I was posed this question at a wedding recently by one of the groomsmen. He was blown away by my paintings (which was kind of him to say.) He commented that the colour and movement in my paintings made the landscape really interesting to him, which was admittedly a novelty, because landscapes didn't interest him in his daily life.
He'd grown up in Montreal, and spoke of the city with passion and a light in his eyes that so obviously enjoyed that lifestyle. He loved what a city had to offer: its vibrancy, its food, the people, etc. He was a city man through and through who now found himself living on Vancouver Island, where it seemed like everyone he'd met there so far preferred to go do activities in the great outdoors. This wasn't his area of interest, but his friends' enthusiasm was infectious, and making him curious.
So then he asks me this question, something along the lines of, "So what's the big deal about these places that you paint? Why do people like the wilderness?"
Standing there in my fancy dress, I knew that I knew the answer. It was on the tip of my tongue. But I blinked, blankly, because I'd never taken the time to think it all the way through before. Consequently my mind was flooded by too many simultaneous answers that were all equally relevant, but didn't get straight to the point. I wanted to phrase it in a way that would be understood by someone who admittedly didn’t get it (yet).
I think the bottom line is that it's fun. Type 2 fun. But enjoyable none the less. And ultimately it just feels good to get out there. The Natural world, the untouched landscapes we live in and alongside here in BC are just so gosh darn beautiful. And they can be playgrounds for adventure for you and your buddies.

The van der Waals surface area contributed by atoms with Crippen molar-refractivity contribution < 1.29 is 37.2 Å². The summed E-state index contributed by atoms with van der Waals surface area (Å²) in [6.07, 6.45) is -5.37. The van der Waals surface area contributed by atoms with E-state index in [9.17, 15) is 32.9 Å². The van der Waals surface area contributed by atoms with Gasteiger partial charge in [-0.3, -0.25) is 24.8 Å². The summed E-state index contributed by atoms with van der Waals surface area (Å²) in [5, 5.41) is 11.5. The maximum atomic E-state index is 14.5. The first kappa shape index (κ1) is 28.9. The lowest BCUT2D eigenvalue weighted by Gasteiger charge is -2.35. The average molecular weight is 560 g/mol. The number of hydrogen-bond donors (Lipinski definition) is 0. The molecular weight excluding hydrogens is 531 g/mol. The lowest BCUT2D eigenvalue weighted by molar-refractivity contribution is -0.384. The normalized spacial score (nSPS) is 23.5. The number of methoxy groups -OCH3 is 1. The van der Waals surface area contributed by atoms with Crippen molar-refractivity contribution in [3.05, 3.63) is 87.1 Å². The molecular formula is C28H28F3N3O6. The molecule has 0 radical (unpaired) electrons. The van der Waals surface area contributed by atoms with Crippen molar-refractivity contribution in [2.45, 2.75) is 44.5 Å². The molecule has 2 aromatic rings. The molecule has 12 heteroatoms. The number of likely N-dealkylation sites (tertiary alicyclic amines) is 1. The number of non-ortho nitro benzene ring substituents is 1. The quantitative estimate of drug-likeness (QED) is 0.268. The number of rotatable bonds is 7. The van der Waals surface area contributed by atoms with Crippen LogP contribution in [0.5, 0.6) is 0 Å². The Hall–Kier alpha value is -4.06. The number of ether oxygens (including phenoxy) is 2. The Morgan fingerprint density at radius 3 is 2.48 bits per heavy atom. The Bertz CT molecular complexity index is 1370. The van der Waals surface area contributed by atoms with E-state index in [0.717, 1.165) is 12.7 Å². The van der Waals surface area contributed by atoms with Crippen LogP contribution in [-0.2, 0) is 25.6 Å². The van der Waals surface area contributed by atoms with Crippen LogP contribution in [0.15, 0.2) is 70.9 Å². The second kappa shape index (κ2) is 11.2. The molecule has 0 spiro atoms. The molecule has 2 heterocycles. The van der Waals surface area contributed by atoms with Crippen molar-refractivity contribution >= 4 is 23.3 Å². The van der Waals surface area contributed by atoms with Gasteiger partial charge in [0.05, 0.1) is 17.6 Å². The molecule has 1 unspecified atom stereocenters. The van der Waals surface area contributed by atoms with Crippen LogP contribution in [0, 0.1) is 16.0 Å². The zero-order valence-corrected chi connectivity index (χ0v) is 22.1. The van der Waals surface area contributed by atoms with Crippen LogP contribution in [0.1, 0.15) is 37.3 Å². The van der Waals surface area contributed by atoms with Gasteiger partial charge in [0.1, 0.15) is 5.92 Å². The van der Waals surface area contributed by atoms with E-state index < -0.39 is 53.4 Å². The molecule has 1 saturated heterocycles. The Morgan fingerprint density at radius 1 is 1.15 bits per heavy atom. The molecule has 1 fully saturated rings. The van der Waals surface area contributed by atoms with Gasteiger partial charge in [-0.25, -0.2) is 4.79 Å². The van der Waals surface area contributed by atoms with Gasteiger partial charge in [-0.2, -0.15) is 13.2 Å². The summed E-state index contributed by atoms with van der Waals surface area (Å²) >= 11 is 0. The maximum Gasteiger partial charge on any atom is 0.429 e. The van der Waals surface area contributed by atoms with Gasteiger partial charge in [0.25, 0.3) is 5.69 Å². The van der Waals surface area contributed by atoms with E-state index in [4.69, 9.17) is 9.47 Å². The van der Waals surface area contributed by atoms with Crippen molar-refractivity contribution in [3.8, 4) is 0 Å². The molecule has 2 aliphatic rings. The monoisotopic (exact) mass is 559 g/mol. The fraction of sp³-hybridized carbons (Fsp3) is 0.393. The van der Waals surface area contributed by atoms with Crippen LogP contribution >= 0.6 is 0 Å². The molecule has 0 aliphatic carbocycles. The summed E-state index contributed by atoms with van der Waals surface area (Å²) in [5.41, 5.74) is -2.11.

Personally, when I'm out there it's one of few times when I feel wide awake. I suspect that I'm wired that way, since I find an actual city and being surrounded by too many people overstimulating and anxiety provoking. Plus, the skills, actions, and instincts that come in handy in the great outdoors come more naturally to me than in other settings.
And frankly, if I'm in a city for too long I simply get bored. The experience of living becomes dull and uninspiring. Retreating into the mountains, or up the coast, fires up my imagination. My adventures recharge my emotional enthusiasm to live my own life with gusto. They're the places where I remember what my dreams and ambitions are. Where I find clarity on what's a priority for me and what's not. And ultimately, where I feel the most like my authentic self once again.
So as a city woman (technically at least), I guess I would say that feeling re-rooted in who I am with a clear purpose of what I want to accomplish with my life is the boon that I get to bring back with me from those trips into the wilderness, to then be integrate into and revitalize my daily suburban life.
For anyone genuinely curious, I found this documentary by Nikola “Tesla” Horvat to be interesting. It's a love letter to thru-hiking!